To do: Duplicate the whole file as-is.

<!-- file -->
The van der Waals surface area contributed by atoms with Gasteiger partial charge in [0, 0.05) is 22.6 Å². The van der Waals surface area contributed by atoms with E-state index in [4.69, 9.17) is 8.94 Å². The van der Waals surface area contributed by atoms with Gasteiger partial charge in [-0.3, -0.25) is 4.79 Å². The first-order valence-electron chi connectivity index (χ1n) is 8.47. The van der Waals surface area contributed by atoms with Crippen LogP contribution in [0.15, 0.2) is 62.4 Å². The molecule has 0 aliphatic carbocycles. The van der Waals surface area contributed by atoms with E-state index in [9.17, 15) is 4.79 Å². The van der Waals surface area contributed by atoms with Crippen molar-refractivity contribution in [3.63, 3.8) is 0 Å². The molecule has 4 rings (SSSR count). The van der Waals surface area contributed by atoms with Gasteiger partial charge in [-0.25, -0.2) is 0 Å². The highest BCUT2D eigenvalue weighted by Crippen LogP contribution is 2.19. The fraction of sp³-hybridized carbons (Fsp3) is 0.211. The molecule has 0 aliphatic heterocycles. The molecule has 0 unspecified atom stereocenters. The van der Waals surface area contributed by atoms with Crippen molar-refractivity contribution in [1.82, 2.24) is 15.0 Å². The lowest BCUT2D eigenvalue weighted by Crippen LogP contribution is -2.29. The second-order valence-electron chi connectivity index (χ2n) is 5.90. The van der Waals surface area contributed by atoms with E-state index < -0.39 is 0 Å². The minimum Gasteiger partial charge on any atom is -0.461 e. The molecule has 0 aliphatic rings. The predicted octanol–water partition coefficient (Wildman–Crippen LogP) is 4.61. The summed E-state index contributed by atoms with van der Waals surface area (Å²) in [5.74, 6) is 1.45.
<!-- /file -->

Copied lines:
The van der Waals surface area contributed by atoms with Gasteiger partial charge in [0, 0.05) is 22.6 Å². The van der Waals surface area contributed by atoms with E-state index in [4.69, 9.17) is 8.94 Å². The van der Waals surface area contributed by atoms with Gasteiger partial charge in [-0.3, -0.25) is 4.79 Å². The first-order valence-electron chi connectivity index (χ1n) is 8.47. The van der Waals surface area contributed by atoms with Crippen LogP contribution in [0.15, 0.2) is 62.4 Å². The molecule has 0 aliphatic carbocycles. The van der Waals surface area contributed by atoms with E-state index in [9.17, 15) is 4.79 Å². The van der Waals surface area contributed by atoms with Crippen molar-refractivity contribution in [3.63, 3.8) is 0 Å². The molecule has 4 rings (SSSR count). The van der Waals surface area contributed by atoms with Gasteiger partial charge in [-0.25, -0.2) is 0 Å². The highest BCUT2D eigenvalue weighted by Crippen LogP contribution is 2.19. The fraction of sp³-hybridized carbons (Fsp3) is 0.211. The molecule has 0 aliphatic heterocycles. The molecule has 0 unspecified atom stereocenters. The van der Waals surface area contributed by atoms with Crippen molar-refractivity contribution in [1.82, 2.24) is 15.0 Å². The lowest BCUT2D eigenvalue weighted by Crippen LogP contribution is -2.29. The second-order valence-electron chi connectivity index (χ2n) is 5.90. The van der Waals surface area contributed by atoms with E-state index < -0.39 is 0 Å². The minimum Gasteiger partial charge on any atom is -0.461 e. The molecule has 0 aliphatic rings. The predicted octanol–water partition coefficient (Wildman–Crippen LogP) is 4.61. The summed E-state index contributed by atoms with van der Waals surface area (Å²) in [5.74, 6) is 1.45.